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Design and fabrication of InGaN/GaN heterojunction bipolar transistors for microwave power amplifiers

  • Author(s): Keogh, David Martin
  • et al.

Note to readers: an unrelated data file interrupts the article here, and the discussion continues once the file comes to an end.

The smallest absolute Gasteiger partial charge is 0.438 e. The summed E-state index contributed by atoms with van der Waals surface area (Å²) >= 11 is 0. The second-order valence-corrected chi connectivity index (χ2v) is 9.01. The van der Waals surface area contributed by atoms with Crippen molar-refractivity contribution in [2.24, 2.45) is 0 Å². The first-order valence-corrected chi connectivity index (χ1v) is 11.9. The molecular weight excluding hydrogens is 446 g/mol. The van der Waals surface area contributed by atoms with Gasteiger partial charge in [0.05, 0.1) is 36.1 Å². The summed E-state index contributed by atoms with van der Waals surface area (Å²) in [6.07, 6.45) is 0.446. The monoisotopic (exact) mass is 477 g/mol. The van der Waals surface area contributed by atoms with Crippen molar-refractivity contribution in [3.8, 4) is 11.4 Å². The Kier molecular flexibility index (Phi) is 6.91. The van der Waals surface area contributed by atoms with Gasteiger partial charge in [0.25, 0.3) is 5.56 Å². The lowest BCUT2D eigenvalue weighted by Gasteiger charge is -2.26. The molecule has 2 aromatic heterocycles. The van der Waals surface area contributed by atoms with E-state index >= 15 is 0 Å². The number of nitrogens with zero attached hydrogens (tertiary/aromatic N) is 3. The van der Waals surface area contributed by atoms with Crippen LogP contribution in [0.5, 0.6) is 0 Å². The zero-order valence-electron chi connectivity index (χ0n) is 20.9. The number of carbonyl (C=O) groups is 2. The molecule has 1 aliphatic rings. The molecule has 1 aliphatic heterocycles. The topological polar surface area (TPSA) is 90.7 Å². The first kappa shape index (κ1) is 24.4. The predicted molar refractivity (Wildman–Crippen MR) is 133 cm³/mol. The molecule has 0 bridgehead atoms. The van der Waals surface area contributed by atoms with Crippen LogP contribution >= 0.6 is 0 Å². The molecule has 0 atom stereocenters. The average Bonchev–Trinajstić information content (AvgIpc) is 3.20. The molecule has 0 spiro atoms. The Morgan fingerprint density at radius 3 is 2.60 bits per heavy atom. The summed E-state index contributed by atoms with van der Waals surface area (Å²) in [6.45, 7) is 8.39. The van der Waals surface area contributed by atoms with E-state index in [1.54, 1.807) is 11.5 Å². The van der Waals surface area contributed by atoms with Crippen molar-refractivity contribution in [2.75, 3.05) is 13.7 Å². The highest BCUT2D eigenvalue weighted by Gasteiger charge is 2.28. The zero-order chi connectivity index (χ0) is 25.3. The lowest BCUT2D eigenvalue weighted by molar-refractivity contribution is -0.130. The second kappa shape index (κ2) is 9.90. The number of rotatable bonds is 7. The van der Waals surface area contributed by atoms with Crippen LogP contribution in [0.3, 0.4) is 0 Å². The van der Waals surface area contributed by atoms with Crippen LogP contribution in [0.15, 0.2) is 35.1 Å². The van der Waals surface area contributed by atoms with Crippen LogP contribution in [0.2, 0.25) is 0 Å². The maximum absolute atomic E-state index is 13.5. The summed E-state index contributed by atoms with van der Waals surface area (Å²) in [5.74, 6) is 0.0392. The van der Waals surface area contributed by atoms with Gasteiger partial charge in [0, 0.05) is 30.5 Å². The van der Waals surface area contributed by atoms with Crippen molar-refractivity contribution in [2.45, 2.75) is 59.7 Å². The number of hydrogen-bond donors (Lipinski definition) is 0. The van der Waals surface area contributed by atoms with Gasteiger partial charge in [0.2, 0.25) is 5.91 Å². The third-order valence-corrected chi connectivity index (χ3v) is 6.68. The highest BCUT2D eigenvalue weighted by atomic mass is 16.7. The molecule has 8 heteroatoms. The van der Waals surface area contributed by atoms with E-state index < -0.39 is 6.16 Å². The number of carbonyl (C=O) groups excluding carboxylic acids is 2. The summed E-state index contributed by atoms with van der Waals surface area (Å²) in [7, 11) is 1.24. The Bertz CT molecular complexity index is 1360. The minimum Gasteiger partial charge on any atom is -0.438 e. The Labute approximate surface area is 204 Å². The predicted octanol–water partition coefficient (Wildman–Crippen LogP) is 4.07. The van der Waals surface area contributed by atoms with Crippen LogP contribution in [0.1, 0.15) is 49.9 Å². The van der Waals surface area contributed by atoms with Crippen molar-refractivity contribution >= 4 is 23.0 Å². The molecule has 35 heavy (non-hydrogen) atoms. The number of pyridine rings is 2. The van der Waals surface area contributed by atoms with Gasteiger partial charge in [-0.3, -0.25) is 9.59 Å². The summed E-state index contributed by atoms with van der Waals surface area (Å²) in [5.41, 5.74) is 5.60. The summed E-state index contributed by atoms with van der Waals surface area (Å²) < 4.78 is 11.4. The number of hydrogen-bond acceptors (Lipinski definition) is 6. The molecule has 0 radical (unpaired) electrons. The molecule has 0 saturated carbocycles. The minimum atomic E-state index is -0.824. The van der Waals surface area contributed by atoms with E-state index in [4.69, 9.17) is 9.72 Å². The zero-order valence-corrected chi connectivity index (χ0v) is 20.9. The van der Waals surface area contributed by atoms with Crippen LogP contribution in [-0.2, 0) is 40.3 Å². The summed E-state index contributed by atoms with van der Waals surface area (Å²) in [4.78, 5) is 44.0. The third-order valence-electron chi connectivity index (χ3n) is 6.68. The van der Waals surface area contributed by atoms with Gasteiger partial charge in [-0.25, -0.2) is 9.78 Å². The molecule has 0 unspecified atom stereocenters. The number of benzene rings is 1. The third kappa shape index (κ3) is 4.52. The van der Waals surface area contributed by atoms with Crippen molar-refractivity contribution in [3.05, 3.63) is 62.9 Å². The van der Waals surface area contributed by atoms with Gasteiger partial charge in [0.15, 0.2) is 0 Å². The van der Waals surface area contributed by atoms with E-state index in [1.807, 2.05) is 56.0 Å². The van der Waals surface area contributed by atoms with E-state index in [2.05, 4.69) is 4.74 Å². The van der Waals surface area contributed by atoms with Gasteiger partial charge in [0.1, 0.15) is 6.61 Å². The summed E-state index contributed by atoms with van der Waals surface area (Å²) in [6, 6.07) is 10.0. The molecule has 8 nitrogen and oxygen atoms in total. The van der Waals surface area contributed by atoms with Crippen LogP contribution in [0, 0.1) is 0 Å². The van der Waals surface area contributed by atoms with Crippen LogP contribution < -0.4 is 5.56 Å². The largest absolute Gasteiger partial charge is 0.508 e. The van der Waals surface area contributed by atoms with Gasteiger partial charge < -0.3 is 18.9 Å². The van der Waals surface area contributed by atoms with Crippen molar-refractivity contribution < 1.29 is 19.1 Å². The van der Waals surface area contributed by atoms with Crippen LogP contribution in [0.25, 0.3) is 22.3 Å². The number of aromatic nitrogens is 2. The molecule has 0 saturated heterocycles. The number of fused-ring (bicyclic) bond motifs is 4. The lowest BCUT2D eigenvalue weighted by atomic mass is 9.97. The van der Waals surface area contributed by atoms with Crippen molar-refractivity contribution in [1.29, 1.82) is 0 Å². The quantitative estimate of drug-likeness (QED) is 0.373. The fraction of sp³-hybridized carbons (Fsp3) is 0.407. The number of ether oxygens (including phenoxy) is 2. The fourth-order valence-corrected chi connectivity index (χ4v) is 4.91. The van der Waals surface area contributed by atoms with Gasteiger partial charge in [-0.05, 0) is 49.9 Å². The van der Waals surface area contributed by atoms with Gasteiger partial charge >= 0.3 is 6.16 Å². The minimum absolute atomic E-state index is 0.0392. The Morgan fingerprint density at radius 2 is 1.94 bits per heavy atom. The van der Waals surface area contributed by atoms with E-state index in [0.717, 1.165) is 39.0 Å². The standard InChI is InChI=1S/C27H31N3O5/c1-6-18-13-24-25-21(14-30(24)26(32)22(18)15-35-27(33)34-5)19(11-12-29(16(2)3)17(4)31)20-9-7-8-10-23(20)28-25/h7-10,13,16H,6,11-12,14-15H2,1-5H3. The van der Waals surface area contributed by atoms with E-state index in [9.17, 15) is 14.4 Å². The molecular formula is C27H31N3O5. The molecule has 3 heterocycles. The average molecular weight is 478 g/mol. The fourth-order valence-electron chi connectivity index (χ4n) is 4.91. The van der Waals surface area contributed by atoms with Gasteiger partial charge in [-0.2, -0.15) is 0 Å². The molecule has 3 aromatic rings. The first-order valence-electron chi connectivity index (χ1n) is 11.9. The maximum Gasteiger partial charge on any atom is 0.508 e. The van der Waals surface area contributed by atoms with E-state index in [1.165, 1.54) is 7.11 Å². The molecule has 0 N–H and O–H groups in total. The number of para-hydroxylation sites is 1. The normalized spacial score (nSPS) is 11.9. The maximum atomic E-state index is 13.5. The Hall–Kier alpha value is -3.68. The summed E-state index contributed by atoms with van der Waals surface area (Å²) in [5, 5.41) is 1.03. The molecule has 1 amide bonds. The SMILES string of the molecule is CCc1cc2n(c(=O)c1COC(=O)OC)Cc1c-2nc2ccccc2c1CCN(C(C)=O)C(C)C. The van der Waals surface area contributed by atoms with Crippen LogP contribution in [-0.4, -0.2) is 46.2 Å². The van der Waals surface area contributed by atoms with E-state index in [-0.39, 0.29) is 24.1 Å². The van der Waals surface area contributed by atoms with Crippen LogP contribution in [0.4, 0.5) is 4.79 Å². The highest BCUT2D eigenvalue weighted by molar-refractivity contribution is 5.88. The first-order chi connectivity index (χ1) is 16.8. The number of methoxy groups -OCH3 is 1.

The GaN material system is widely recognized for its opto- electronic properties, with the recent commercialization of blue, green, and violet light emitting devices, but also has enormous potential for high power applications across a range of frequencies. The combination of high breakdown field, high electron saturation velocity, and high thermal conductivity, make it especially useful for delivering high power at high frequencies for wireless base stations, emerging WiMAX technology, and satellite communications. Though HEMTs have shown impressive performance, HBTs have many advantages as compared to HEMTs, and therefore represent an important technology. Bipolar technology, however, has not achieved the same level of success as HEMTs, as a result of some important technological obstacles. For example, the main issue with GaN-based HBTs is the issue of acceptor impurity activation, which is typically less than 1% for GaN, limiting free hole concentrations to less than 1x1018 cm- 3. Through the use of InGaN alloys in the base of an HBT, however, it is possible to achieve doping levels greater than 1x1019 cm-3, with higher mobilities and less lattice damage, enabling a high performance RF device. This dissertation embodies the design, fabrication, and characterization of InGaN/GaN HBTs under DC and RF conditions. Design of the epitaxial layer structure accounts for the piezo-electric and polarization effects present in the nitrides, which is critical for proper device operation. Furthermore, the DC and RF performance is simulated using physically based TCAD device design software to estimate the performance of an InGaN/GaN HBT. In addition, the performance of a fully-matched Class-B power amplifier is simulated at 1 GHz. Processing of InGaN /GaN HBTs was a significant portion of this thesis, and as such, a robust scheme for their fabrication was developed. Dry-etching was accomplished using Inductively Coupled Plasma (ICP), and the effects of etch conditions on the characteristics of the device explored. Also, boiling KOH solutions were found to be useful for improving the surface quality after dry-etching, and as part of a digital etching process. The final process enabled the successful fabrication of InGaN/GaN HBTs with excellent DC performance, and a maximum cut-off frequency of 0.8 GHz

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